If US higher education is to survive, it must refocus its efforts and prioritize students, NACAC CEO Angel B. Pérez said Tuesday in remarks at the 2020 NACAC Virtual Conference.
Like many sectors of the US economy, the admission profession has felt the effects of the coronavirus crisis on its institutional budgets, Pérez noted. But those concerns are secondary when compared to the larger crisis looming for higher ed, he said.
“While we all understandably worry about our schools and our institutions, we have to remember that without students, nothing else in the educational endeavor matters,” Pérez said in his first keynote address as the association’s chief executive officer. “…As we move away from enforcing a code of ethics, NACAC will act publicly and with determination when policy or practice threatens to cause harm to or perpetuate inequities among students.”
Pérez’s address to conference attendees comes at a time of transition for the association. In December, following a two-year long “restraint of trade” inquiry by the US Department of Justice (DOJ), NACAC announced its was deleting three provisions from its code of ethics that the DOJ believed could inhibit, to some extent, competition among colleges for students. Prior to the conference, NACAC’s Assembly voted to change its code of ethics to a “best practices” guide.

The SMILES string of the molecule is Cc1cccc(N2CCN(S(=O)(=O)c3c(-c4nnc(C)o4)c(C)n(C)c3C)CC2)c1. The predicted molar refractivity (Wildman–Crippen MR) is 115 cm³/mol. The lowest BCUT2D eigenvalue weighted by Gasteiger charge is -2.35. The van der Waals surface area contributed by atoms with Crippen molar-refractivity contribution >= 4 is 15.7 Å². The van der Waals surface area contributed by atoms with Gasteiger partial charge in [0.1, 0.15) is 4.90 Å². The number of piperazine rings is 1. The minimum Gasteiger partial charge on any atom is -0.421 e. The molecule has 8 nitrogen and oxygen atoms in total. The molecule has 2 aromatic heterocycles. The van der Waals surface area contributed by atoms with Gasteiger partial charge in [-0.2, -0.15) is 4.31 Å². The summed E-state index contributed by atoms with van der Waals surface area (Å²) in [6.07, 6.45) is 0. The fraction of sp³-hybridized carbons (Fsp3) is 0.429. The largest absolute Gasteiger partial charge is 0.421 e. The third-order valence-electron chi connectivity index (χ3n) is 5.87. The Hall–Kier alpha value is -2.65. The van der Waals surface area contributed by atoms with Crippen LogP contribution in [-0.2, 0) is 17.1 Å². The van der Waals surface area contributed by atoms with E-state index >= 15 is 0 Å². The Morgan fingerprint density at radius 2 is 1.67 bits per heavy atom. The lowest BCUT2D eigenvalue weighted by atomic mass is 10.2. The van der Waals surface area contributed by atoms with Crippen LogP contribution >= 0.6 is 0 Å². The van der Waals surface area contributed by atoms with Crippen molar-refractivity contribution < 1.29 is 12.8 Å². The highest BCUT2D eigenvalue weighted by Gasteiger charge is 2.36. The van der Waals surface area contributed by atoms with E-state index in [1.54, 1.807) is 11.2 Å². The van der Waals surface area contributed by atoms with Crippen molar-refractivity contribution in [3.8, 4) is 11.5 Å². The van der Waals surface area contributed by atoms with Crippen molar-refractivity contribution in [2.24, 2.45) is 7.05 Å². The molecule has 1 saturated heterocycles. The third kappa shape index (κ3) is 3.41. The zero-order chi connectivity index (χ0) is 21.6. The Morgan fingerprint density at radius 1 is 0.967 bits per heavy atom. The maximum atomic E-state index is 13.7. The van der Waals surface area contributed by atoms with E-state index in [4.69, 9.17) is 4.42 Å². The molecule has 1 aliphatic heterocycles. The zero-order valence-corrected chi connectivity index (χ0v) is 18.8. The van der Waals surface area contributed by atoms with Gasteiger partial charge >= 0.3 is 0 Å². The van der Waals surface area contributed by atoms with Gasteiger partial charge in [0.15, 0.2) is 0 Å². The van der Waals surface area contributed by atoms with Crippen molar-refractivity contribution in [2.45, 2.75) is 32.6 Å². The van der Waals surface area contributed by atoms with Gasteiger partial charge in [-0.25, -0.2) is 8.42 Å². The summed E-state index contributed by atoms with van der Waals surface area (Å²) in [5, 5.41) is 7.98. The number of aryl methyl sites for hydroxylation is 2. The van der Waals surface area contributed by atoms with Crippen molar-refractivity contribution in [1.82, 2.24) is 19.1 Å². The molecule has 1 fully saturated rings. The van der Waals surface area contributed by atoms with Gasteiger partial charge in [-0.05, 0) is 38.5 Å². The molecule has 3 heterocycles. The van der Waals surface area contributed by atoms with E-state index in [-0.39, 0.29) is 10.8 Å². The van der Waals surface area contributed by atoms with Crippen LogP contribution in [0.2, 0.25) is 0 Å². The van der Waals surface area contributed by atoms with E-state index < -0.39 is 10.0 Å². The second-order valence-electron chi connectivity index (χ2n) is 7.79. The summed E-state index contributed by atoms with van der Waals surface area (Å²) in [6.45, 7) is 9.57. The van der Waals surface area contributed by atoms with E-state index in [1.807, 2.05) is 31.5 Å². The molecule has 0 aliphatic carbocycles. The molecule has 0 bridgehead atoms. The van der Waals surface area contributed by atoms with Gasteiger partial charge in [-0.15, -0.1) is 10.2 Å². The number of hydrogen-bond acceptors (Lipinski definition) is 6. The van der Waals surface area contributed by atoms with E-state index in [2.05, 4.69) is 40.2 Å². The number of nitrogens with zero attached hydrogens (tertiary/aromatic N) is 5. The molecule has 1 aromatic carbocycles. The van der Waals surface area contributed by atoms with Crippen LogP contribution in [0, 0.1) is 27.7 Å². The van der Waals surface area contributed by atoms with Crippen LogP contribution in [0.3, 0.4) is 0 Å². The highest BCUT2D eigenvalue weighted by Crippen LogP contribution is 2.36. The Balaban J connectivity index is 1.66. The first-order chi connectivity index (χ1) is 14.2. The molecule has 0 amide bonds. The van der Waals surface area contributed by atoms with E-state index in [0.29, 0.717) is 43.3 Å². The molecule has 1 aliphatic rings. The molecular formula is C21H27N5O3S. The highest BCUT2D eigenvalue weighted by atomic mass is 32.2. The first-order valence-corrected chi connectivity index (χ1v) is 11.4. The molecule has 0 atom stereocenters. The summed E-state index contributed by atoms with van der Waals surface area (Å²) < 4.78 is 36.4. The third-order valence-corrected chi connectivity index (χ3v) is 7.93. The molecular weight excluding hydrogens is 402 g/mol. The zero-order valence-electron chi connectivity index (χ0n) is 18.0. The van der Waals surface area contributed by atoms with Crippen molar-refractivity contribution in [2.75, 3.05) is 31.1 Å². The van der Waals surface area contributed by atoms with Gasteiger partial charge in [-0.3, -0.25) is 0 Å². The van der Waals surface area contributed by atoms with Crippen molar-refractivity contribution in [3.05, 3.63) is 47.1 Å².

The new document will not be enforced, but Pérez said today he is confident the association will use its national profile to advocate for students and change the conversation about the role of higher education.
Citing findings from NACAC’s Ad Hoc Committee on Leadership in College Admission: Process, Findings, and Recommendations, Pérez outlined the critical challenges facing higher education overall as well as crucial next steps.
“So many of the challenges we face as a profession stem from the distorted view of higher education as a commodity to be purchased,” said Pérez. “This orientation is the deliberate result of policies in the US that have marginalized the value of higher education to both the individual and to society. This orientation has to change. Higher education is a public good, and NACAC will be work tirelessly to restore this notion in America.”